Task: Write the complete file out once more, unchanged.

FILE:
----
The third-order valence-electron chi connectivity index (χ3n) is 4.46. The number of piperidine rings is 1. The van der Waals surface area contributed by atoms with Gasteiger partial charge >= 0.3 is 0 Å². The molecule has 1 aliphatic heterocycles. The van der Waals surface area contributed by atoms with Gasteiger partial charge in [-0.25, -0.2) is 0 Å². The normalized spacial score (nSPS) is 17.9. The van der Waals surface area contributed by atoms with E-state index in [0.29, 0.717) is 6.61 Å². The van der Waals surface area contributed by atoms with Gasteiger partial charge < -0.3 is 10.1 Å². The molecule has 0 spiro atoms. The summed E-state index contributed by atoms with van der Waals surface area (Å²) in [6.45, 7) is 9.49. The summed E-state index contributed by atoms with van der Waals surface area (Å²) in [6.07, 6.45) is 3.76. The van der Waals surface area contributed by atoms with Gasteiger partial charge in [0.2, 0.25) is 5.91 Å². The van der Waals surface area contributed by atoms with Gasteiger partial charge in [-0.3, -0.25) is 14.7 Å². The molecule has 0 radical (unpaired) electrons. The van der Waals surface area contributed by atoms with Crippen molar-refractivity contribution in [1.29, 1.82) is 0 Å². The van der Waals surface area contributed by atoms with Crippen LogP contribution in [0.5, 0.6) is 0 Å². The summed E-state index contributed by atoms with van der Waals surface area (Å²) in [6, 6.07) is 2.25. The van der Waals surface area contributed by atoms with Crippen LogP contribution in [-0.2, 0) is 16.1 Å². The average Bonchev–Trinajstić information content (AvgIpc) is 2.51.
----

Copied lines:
The third-order valence-electron chi connectivity index (χ3n) is 4.46. The number of piperidine rings is 1. The van der Waals surface area contributed by atoms with Gasteiger partial charge >= 0.3 is 0 Å². The molecule has 1 aliphatic heterocycles. The van der Waals surface area contributed by atoms with Gasteiger partial charge in [-0.25, -0.2) is 0 Å². The normalized spacial score (nSPS) is 17.9. The van der Waals surface area contributed by atoms with E-state index in [0.29, 0.717) is 6.61 Å². The van der Waals surface area contributed by atoms with Gasteiger partial charge < -0.3 is 10.1 Å². The molecule has 0 spiro atoms. The summed E-state index contributed by atoms with van der Waals surface area (Å²) in [6.45, 7) is 9.49. The summed E-state index contributed by atoms with van der Waals surface area (Å²) in [6.07, 6.45) is 3.76. The van der Waals surface area contributed by atoms with Gasteiger partial charge in [0.2, 0.25) is 5.91 Å². The van der Waals surface area contributed by atoms with Gasteiger partial charge in [-0.3, -0.25) is 14.7 Å². The molecule has 0 radical (unpaired) electrons. The van der Waals surface area contributed by atoms with Crippen molar-refractivity contribution in [1.29, 1.82) is 0 Å². The van der Waals surface area contributed by atoms with Crippen LogP contribution in [0.5, 0.6) is 0 Å². The summed E-state index contributed by atoms with van der Waals surface area (Å²) in [6, 6.07) is 2.25. The van der Waals surface area contributed by atoms with Crippen LogP contribution in [-0.2, 0) is 16.1 Å². The average Bonchev–Trinajstić information content (AvgIpc) is 2.51.